Lighting Candles

Sometimes, when the early morning running conversation turns too negative too long, one member of the posse reminds everyone else it’s “Better to light a candle than curse the darkness.”

People tilt towards pessimism, which spreads upon contact. Pessimism is a special challenge in the Pacific Northwest in late October because daylight, and Vitamin D, dwindles.

Ancient Stoics knew gratitude didn’t come naturally, so they practiced negative visualization and voluntary deprivation. Negative visualization is taking time to imagine worse case scenarios—no longer having enough healthy food, having one’s bicycle or car stolen, losing one’s home to a natural disaster, losing one’s job or savings, or the unexpected death of a loved one—to better appreciate the impermanence of everything and everyone.

Voluntary deprivation is practicing living without those things we tend to take for granted for the purpose of appreciating them more. Examples include fasting, bike commuting for a month, or traveling solo. Absence always makes the Good Wife and me even fonder of one another.

Since others’ attitudes influence our own, another strategy is to purposely seek out hopeful, creative, funny, positive people, while simultaneously steering clear of permanent pessimists.

Staying active throughout the winter helps keep the candle light burning bright. Invest in the necessary clothing and lighting to stay comfortable and safe. Spend more time outdoors than in the gym. Saturday morning’s run was incredible. It didn’t matter that everything was soaking wet because of dense overnight and early morning fog. The streets, sidewalks, and trails were lined with colorful leaves. God’s carpeting.

The photographer I’m currently shacking up with captured one especially beautiful thread of that carpeting.

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The Essential Dilemma of Human Intimacy

Oliver Burkeman’s The Antidote: Happiness for People Who Can’t Stand Positive Thinking, with its discussion of Stoicism, has me thinking about the Newtown parents. Burkeman and the heartbreaking portraits of the dead first graders. With their beautiful, innocent smiles, and future promise.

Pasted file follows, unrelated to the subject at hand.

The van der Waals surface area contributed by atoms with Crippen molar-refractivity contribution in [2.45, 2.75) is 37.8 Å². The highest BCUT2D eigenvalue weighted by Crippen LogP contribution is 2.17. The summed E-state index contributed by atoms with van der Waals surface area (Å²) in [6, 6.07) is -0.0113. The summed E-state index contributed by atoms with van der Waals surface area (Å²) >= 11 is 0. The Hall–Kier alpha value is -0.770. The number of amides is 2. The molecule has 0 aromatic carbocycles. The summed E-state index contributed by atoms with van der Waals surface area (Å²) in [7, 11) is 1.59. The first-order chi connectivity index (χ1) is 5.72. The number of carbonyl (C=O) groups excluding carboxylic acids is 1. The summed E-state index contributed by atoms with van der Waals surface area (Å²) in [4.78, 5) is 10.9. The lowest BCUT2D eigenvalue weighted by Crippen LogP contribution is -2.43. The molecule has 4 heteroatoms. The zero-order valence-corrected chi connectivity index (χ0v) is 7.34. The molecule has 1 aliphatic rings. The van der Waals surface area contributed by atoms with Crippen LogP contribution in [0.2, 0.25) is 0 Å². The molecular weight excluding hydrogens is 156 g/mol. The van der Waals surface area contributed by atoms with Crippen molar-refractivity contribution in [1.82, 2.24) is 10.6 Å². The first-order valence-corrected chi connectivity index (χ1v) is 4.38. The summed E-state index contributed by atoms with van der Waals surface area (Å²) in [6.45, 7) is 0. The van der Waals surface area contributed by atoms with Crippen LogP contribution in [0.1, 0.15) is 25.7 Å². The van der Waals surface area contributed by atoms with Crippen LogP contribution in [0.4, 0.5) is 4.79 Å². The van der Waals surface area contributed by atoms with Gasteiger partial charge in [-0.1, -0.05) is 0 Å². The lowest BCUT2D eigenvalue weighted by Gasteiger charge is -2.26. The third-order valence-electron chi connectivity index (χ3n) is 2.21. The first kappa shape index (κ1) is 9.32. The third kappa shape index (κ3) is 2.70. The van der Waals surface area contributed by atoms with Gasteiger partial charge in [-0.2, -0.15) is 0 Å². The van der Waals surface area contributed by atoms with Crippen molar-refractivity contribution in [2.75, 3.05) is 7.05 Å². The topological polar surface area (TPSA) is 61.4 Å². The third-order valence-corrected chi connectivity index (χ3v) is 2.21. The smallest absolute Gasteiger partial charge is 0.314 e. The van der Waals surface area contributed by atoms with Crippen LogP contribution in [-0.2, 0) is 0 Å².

It’s difficult to imagine anything more difficult to overcome than a parent having to bury their six or seven year old child. Friends of ours watched helplessly for a year as their eight year old son died from leukemia. I tried to empathize, but probably failed to scratch the surface of their heartbreak.

The Newtown parents didn’t have any reason to take a little extra time the fateful morning of the shooting to be especially present and loving. One wonders, how will they survive the shooting? Right now, their sadness is bound to overwhelm ancient Greek wisdom and everyone’s best intentions. The best way to support them is to respect their privacy and make sure our representatives enact meaningful gun control.

But what if we shift things a bit to think about Stoicism and our lives, and the people we’re closest too, and their eventual deaths. And the essential dilemma of human intimacy—the closer and more meaningful the friendship, the greater one’s vulnerability, the greater one’s vulnerability, the more intense the pain upon death.